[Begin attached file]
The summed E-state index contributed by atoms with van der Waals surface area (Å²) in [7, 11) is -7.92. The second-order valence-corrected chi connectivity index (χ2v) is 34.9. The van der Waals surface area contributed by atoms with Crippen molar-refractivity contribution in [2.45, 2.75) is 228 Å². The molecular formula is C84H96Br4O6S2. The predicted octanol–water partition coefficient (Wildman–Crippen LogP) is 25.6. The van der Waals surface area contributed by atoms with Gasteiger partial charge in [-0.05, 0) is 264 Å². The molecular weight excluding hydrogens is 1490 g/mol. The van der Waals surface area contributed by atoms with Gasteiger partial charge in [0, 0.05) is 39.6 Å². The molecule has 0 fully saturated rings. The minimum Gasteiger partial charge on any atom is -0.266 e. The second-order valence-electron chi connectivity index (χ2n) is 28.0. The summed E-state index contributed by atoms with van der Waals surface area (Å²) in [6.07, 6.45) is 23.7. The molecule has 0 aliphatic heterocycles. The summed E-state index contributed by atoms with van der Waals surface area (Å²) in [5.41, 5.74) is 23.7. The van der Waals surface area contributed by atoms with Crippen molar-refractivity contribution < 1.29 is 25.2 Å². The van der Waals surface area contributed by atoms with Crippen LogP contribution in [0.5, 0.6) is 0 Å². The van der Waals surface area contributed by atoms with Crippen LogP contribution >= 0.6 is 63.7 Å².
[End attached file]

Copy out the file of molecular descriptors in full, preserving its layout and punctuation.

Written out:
The summed E-state index contributed by atoms with van der Waals surface area (Å²) in [7, 11) is -7.92. The second-order valence-corrected chi connectivity index (χ2v) is 34.9. The van der Waals surface area contributed by atoms with Crippen molar-refractivity contribution in [2.45, 2.75) is 228 Å². The molecular formula is C84H96Br4O6S2. The predicted octanol–water partition coefficient (Wildman–Crippen LogP) is 25.6. The van der Waals surface area contributed by atoms with Gasteiger partial charge in [-0.05, 0) is 264 Å². The molecular weight excluding hydrogens is 1490 g/mol. The van der Waals surface area contributed by atoms with Gasteiger partial charge in [0, 0.05) is 39.6 Å². The molecule has 0 fully saturated rings. The minimum Gasteiger partial charge on any atom is -0.266 e. The second-order valence-electron chi connectivity index (χ2n) is 28.0. The summed E-state index contributed by atoms with van der Waals surface area (Å²) in [6.07, 6.45) is 23.7. The molecule has 0 aliphatic heterocycles. The summed E-state index contributed by atoms with van der Waals surface area (Å²) in [5.41, 5.74) is 23.7. The van der Waals surface area contributed by atoms with Crippen molar-refractivity contribution < 1.29 is 25.2 Å². The van der Waals surface area contributed by atoms with Crippen LogP contribution in [0.5, 0.6) is 0 Å². The van der Waals surface area contributed by atoms with Crippen LogP contribution >= 0.6 is 63.7 Å².